to panic and seek medical attention!
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Re: The 2nd Amendment

Postby ricochet » Fri Dec 19, 2008 5:15 pm

I don't believe their stat on numbers of accidental deaths caused by physicians, but it was a fun counterattack to organized medical groups promoting gun control. Actually, a lot of the docs I know are avid shooters.
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Re: The 2nd Amendment

Postby leftyguitarman » Fri Dec 19, 2008 6:09 pm

ricochet wrote:I don't believe their stat on numbers of accidental deaths caused by physicians


Yeah, that seems a bit far fetched, but of course I have no idea. :lol: Sounds a little extreme.
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Re: The 2nd Amendment

Postby LesFromChicago » Fri Dec 19, 2008 6:39 pm

When I was little living on the westside of Chicago, we had no guns in our house. It seemed to me, my impression at that time when I was 4 to 9 or 10 years old, was that the people who got shot were the same people who carried guns. But now things are different. Many kids are getting shot way too frequently, kids who don't have guns and had been trying to live the unarmed lifestyle. It pisses me off how these gangbangers go around trying to shoot each other from moving vehicles when they probably have never been within 100 yards of a practice range. Of course the ones getting hit are not their targets. There must be some way to severely decrease the number of innocent kids getting shot without taking away the people's right to arm themselves. There must be some way to make it difficult for such as the street gangs to obtain guns and ammo and still let Grady have his.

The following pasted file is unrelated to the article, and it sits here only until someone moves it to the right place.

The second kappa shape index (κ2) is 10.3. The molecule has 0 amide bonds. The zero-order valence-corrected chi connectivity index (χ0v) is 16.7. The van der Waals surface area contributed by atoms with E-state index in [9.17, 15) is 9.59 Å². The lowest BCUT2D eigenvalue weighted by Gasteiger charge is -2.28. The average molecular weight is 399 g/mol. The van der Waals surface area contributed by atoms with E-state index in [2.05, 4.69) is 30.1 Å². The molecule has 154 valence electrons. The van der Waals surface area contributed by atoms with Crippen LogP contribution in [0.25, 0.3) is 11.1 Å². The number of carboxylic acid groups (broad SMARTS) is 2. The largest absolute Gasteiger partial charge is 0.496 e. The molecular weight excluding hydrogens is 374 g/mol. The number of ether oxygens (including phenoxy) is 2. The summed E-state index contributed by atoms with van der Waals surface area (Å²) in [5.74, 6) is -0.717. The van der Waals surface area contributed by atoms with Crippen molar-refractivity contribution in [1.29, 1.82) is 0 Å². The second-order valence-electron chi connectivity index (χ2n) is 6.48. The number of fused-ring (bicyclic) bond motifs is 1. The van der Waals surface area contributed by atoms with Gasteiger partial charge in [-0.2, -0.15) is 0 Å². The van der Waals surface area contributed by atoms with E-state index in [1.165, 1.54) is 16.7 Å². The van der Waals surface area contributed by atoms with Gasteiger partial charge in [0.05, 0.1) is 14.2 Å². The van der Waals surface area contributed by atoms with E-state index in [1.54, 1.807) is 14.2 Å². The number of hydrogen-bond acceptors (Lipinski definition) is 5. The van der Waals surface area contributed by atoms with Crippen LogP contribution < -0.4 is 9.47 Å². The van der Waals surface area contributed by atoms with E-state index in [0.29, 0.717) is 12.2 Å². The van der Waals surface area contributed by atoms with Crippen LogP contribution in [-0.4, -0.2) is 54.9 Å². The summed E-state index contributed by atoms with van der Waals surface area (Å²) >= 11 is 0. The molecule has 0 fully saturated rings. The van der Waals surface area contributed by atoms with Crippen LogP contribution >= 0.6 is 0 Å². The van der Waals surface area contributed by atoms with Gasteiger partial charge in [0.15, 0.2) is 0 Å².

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Re: The 2nd Amendment

Postby bigdaddy » Fri Dec 19, 2008 11:06 pm

Severe penalties for gun crimes. I mean severe. I have no problem with life without parole if a criminal has a gun while committing a crime, a criminal of any age. If, while committing the crime the gun goes off, even if it doesn't hit anyone, the death penalty. Total disregard for life should cost you your life. Putting others in danger should be life in prison. We have liberal jackals that want light sentences for crimes and only stiffer ones if they are repeat offenders. I say no repeaters, not if there was a gun used in a crime. If you get pulled over and have an illegal gun in your car, 10 years minimum. I'm sick of my own neighbor hood being shot up. Severe penalties for gun crimes.
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Re: The 2nd Amendment

Postby ricochet » Sat Dec 20, 2008 12:17 am

I agree, if people are held accountable for their actions, it makes a difference. Prior restraint by trying to limit access to misusable items doesn't work very well, as has been demonstrated over and over. The chief problem lies in our impotent criminal justice system. King Solomon understood it long ago: